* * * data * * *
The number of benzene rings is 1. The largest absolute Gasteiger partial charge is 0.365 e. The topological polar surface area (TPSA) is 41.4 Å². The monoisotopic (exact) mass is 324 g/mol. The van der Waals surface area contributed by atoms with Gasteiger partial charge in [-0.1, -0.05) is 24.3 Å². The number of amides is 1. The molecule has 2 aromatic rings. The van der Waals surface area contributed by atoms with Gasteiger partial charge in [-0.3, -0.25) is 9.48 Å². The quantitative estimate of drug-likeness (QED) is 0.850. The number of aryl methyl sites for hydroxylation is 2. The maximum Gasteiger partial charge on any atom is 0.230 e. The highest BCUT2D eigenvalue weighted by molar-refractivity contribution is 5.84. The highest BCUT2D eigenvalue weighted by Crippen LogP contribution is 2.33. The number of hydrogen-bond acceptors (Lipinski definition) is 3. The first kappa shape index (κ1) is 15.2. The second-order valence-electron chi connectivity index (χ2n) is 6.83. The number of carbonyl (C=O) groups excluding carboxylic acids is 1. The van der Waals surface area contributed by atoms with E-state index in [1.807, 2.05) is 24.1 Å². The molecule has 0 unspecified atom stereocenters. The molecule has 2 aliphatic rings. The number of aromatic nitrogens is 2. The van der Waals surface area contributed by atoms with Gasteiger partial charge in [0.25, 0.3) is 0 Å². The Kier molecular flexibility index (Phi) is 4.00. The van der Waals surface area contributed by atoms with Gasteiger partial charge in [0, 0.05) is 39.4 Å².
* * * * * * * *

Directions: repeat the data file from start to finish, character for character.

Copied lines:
The number of benzene rings is 1. The largest absolute Gasteiger partial charge is 0.365 e. The topological polar surface area (TPSA) is 41.4 Å². The monoisotopic (exact) mass is 324 g/mol. The van der Waals surface area contributed by atoms with Gasteiger partial charge in [-0.1, -0.05) is 24.3 Å². The number of amides is 1. The molecule has 2 aromatic rings. The van der Waals surface area contributed by atoms with Gasteiger partial charge in [-0.3, -0.25) is 9.48 Å². The quantitative estimate of drug-likeness (QED) is 0.850. The number of aryl methyl sites for hydroxylation is 2. The maximum Gasteiger partial charge on any atom is 0.230 e. The highest BCUT2D eigenvalue weighted by molar-refractivity contribution is 5.84. The highest BCUT2D eigenvalue weighted by Crippen LogP contribution is 2.33. The number of hydrogen-bond acceptors (Lipinski definition) is 3. The first kappa shape index (κ1) is 15.2. The second-order valence-electron chi connectivity index (χ2n) is 6.83. The number of carbonyl (C=O) groups excluding carboxylic acids is 1. The van der Waals surface area contributed by atoms with E-state index in [1.807, 2.05) is 24.1 Å². The molecule has 0 unspecified atom stereocenters. The molecule has 2 aliphatic rings. The number of aromatic nitrogens is 2. The van der Waals surface area contributed by atoms with Gasteiger partial charge in [0.25, 0.3) is 0 Å². The Kier molecular flexibility index (Phi) is 4.00. The van der Waals surface area contributed by atoms with Gasteiger partial charge in [0, 0.05) is 39.4 Å².